Picture yourself on a warm summer’s day, sitting in the grass in the shade of a beautiful oak tree and listening to the rustle of the leaves.
Does this scene appeal to you? Then you may want to thank a squirrel.
The majority of hardwood trees that aren’t planted by humans are planted by squirrels.
An acorn from an oak tree can’t sprout if it’s just lying on the ground. It has to be buried in the soil.
Every fall in an oak forest, the trees produce thousands of acorns that fall to the ground. The squirrels then get busy burying them in the ground for the winter.
Unlike a chipmunk, which will cache nuts in a single place— its burrow. Grey squirrels (and fox squirrels) are “scatter hoarders.”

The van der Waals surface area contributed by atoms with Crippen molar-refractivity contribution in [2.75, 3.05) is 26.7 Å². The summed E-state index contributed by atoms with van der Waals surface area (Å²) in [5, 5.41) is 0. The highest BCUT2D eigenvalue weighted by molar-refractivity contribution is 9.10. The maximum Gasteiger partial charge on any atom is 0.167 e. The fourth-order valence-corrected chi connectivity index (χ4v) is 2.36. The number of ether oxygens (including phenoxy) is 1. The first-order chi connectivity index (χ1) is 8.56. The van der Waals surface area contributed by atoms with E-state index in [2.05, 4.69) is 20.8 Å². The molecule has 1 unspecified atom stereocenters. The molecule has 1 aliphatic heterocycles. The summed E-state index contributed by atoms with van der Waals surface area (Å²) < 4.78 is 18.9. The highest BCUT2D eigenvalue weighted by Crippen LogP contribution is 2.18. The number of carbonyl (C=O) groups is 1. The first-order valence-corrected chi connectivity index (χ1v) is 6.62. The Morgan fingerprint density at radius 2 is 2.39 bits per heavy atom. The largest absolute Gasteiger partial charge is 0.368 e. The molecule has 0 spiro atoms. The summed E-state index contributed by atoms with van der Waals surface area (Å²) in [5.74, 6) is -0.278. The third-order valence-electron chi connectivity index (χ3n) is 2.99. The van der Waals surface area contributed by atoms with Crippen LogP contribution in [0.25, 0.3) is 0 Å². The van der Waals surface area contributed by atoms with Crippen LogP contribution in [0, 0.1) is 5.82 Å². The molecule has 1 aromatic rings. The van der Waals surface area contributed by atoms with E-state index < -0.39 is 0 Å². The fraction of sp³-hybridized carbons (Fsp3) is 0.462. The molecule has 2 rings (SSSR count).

These squirrels will bury nuts in hundreds of different locations, and research has shown that they use their amazing memory to locate them later.
Even though squirrels can remember the location of hundreds of cached nuts, inevitably a few acorns will be forgotten and will sprout into the next generation of oak trees.
This ensures the renewal of the forest, and the very trees the squirrels depend on.
At my job, I was asked to go out into the planting strips in the parking lot, and get rid of anything the gardeners hadn’t planted. I pulled a lot of weeds, but I also found oak tree seedlings, I looked around and didn’t see another oak tree on the block. I have no idea how far the squirrels transported those acorns, but there were lots of them!
I took one home, potted it in a clay pot in my apartment. I have an oak tree growing by my window. I’ve had it for a couple of years now. It needs more light than it’s getting, but it does grow.